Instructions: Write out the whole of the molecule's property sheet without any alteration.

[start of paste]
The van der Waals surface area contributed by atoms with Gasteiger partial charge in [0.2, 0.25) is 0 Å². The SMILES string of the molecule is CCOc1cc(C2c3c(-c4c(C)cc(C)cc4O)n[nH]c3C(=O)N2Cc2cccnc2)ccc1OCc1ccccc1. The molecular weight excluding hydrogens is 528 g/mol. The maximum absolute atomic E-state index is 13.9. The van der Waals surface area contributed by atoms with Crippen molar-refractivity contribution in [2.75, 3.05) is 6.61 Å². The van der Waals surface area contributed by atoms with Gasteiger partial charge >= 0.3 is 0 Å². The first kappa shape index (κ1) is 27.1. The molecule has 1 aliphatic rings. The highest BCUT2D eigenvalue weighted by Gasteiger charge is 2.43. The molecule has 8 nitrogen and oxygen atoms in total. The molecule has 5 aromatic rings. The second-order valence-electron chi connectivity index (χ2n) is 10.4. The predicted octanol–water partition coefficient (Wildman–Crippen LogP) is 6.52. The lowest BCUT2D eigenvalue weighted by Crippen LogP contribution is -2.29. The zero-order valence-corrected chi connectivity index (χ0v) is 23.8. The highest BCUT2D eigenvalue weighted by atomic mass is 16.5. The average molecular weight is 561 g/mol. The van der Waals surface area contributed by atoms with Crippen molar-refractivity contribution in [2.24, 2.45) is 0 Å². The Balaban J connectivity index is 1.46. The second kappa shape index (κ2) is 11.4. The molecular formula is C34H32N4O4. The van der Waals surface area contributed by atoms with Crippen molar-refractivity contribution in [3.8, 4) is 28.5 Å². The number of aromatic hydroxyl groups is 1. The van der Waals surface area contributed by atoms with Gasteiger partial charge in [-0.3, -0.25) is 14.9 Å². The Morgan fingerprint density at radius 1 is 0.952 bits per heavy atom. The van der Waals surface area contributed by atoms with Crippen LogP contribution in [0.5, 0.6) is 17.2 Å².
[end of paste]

The van der Waals surface area contributed by atoms with Gasteiger partial charge in [0.2, 0.25) is 0 Å². The SMILES string of the molecule is CCOc1cc(C2c3c(-c4c(C)cc(C)cc4O)n[nH]c3C(=O)N2Cc2cccnc2)ccc1OCc1ccccc1. The molecular weight excluding hydrogens is 528 g/mol. The maximum absolute atomic E-state index is 13.9. The van der Waals surface area contributed by atoms with Crippen molar-refractivity contribution in [2.75, 3.05) is 6.61 Å². The van der Waals surface area contributed by atoms with Gasteiger partial charge >= 0.3 is 0 Å². The first kappa shape index (κ1) is 27.1. The molecule has 1 aliphatic rings. The highest BCUT2D eigenvalue weighted by Gasteiger charge is 2.43. The molecule has 8 nitrogen and oxygen atoms in total. The molecule has 5 aromatic rings. The second-order valence-electron chi connectivity index (χ2n) is 10.4. The predicted octanol–water partition coefficient (Wildman–Crippen LogP) is 6.52. The lowest BCUT2D eigenvalue weighted by Crippen LogP contribution is -2.29. The zero-order valence-corrected chi connectivity index (χ0v) is 23.8. The highest BCUT2D eigenvalue weighted by atomic mass is 16.5. The average molecular weight is 561 g/mol. The van der Waals surface area contributed by atoms with Crippen molar-refractivity contribution in [2.24, 2.45) is 0 Å². The Balaban J connectivity index is 1.46. The second kappa shape index (κ2) is 11.4. The molecular formula is C34H32N4O4. The van der Waals surface area contributed by atoms with Crippen molar-refractivity contribution in [3.8, 4) is 28.5 Å². The number of aromatic hydroxyl groups is 1. The van der Waals surface area contributed by atoms with Gasteiger partial charge in [-0.3, -0.25) is 14.9 Å². The Morgan fingerprint density at radius 1 is 0.952 bits per heavy atom. The van der Waals surface area contributed by atoms with Crippen LogP contribution in [0.5, 0.6) is 17.2 Å².